This year’s Whidbey Martin Luther King, Jr., “Blessed Are the Peace Makers” community event will focus on the martyrs of the Selma Voting Rights Campaign.
Beginning at 1 p.m. Monday, Jan. 16, the event will remember those murdered by civil rights opponents and the campaign that ultimately resulted in the Voting Rights Act of 1965, a piece of federal legislation that changed American politics.
The 2008 election of President Barack Obama was a culmination of the act, but there is pushback, according to a press release by St. Augustine’s Episcopal Peace Fellowship, the event organizer.
“The elections of 2008 and 2016 reflect two different aspects of America,” said Dick Hall, event facilitator. “2008 was America at its best with the values of inclusivity and hope. 2016 represented a darker America of exclusivity, bigotry, misogyny and fear. It is important that on this Martin Luther King holiday that we witness to what is best about America – our inclusive, multicultural, multiracial society.”
The featured speaker will be Dr. Mary K. Sandford. Referring to the 2016 election campaign Sandford’s talk will be “Where Do We Go From Here?” She will discuss how to maintain both hope and actions to continue Dr. King’s dream of social and racial justice.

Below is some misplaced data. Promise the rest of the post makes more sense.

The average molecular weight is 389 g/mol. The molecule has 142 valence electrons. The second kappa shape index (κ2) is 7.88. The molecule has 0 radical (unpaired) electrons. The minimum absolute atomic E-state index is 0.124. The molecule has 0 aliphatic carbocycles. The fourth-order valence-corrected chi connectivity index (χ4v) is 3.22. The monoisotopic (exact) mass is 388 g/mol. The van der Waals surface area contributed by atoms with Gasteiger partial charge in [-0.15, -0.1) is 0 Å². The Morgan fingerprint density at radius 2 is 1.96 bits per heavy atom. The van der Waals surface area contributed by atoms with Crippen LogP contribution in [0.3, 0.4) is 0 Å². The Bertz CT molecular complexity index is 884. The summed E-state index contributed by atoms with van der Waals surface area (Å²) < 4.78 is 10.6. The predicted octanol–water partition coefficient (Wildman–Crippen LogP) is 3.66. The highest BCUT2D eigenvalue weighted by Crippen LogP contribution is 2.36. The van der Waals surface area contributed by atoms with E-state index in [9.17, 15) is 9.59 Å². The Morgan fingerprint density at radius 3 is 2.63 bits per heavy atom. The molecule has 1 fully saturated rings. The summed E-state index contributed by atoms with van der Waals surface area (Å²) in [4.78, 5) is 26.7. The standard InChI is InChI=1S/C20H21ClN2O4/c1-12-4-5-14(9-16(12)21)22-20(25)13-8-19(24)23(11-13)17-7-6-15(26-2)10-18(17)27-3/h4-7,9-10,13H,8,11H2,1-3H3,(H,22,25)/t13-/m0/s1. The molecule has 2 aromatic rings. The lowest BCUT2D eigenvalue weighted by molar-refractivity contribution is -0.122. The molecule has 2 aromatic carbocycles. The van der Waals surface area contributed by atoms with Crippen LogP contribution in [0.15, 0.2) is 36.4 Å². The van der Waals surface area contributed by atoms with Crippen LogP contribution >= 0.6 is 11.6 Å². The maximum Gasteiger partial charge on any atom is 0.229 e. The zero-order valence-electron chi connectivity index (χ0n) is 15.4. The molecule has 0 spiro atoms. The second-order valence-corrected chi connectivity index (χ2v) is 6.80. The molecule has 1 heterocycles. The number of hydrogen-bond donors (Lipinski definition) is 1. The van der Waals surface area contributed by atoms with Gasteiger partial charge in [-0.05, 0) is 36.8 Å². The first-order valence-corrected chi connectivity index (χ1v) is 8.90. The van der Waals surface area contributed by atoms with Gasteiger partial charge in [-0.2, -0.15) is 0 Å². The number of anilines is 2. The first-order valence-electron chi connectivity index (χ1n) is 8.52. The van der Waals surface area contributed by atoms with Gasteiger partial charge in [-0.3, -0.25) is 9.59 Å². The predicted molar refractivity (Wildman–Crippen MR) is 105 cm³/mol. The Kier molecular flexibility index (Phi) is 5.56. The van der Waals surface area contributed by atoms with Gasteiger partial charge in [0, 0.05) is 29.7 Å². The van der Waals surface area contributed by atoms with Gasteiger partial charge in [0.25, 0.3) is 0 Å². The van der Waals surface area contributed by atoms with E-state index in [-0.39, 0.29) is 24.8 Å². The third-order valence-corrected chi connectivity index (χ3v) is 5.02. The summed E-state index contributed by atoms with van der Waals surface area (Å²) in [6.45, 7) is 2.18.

Sandford grew up in the segregated South where her mother became involved in civil rights work. Sandford holds a Ph.D. in biological anthropology from the University of Colorado, and lived and worked in three southern states (most recently the University of North Carolina at Greensboro) before moving to Whidbey Island in 2007.
As in past years, a narrative read from the pulpit will interact with readings from the pews. This year the readings will focus on the martyrs of the Selma Voting Rights Campaign. Jimmy Lee Jackson, James Reeb, Viola Liuzzo and Jonathan Daniels were all murdered by opponents of civil rights advances. Others witnessing for voting rights suffered beatings, loss of employment and imprisonment. The human costs were great, but ultimately successful.
Complementary salads and beverages will be served from 12 to 12:45 in Campbell Hall.
Music will be a key component of the service with Trinity Lutheran Music Minister Karl Olsen leading the singing.
The “Blessed Are the Peace Makers” community event is planned, organized and implemented by the St. Augustine’s Episcopal Peace Fellowship.